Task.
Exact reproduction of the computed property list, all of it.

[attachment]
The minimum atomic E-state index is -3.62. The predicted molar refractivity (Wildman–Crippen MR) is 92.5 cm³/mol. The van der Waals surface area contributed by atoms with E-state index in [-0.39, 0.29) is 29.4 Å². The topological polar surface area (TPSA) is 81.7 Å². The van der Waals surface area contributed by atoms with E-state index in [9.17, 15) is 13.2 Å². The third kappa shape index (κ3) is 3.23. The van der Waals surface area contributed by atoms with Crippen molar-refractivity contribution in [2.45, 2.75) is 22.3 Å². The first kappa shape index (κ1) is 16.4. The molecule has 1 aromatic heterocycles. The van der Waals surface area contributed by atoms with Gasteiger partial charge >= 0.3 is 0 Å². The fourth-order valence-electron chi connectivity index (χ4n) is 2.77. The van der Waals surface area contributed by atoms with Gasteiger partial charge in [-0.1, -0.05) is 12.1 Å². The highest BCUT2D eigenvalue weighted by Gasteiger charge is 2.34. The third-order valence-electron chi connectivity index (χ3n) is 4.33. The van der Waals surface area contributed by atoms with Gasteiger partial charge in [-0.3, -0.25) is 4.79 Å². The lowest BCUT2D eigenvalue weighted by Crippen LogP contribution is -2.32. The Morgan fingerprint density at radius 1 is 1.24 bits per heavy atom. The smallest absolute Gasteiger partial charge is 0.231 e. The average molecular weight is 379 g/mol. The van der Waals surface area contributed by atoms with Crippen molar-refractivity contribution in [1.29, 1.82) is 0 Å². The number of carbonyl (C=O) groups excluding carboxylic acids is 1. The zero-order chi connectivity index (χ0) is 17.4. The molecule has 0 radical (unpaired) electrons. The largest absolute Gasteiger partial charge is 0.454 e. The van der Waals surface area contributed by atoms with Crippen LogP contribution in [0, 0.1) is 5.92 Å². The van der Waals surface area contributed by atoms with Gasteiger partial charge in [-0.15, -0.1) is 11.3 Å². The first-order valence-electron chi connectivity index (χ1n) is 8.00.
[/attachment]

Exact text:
The minimum atomic E-state index is -3.62. The predicted molar refractivity (Wildman–Crippen MR) is 92.5 cm³/mol. The van der Waals surface area contributed by atoms with E-state index in [-0.39, 0.29) is 29.4 Å². The topological polar surface area (TPSA) is 81.7 Å². The van der Waals surface area contributed by atoms with E-state index in [9.17, 15) is 13.2 Å². The third kappa shape index (κ3) is 3.23. The van der Waals surface area contributed by atoms with Crippen molar-refractivity contribution in [2.45, 2.75) is 22.3 Å². The first kappa shape index (κ1) is 16.4. The molecule has 1 aromatic heterocycles. The van der Waals surface area contributed by atoms with Gasteiger partial charge >= 0.3 is 0 Å². The fourth-order valence-electron chi connectivity index (χ4n) is 2.77. The van der Waals surface area contributed by atoms with Gasteiger partial charge in [-0.1, -0.05) is 12.1 Å². The highest BCUT2D eigenvalue weighted by Gasteiger charge is 2.34. The third-order valence-electron chi connectivity index (χ3n) is 4.33. The van der Waals surface area contributed by atoms with Gasteiger partial charge in [-0.3, -0.25) is 4.79 Å². The lowest BCUT2D eigenvalue weighted by Crippen LogP contribution is -2.32. The Morgan fingerprint density at radius 1 is 1.24 bits per heavy atom. The smallest absolute Gasteiger partial charge is 0.231 e. The average molecular weight is 379 g/mol. The van der Waals surface area contributed by atoms with Crippen molar-refractivity contribution in [1.29, 1.82) is 0 Å². The number of carbonyl (C=O) groups excluding carboxylic acids is 1. The zero-order chi connectivity index (χ0) is 17.4. The molecule has 0 radical (unpaired) electrons. The largest absolute Gasteiger partial charge is 0.454 e. The van der Waals surface area contributed by atoms with Crippen LogP contribution in [0, 0.1) is 5.92 Å². The van der Waals surface area contributed by atoms with Gasteiger partial charge in [-0.15, -0.1) is 11.3 Å². The first-order valence-electron chi connectivity index (χ1n) is 8.00.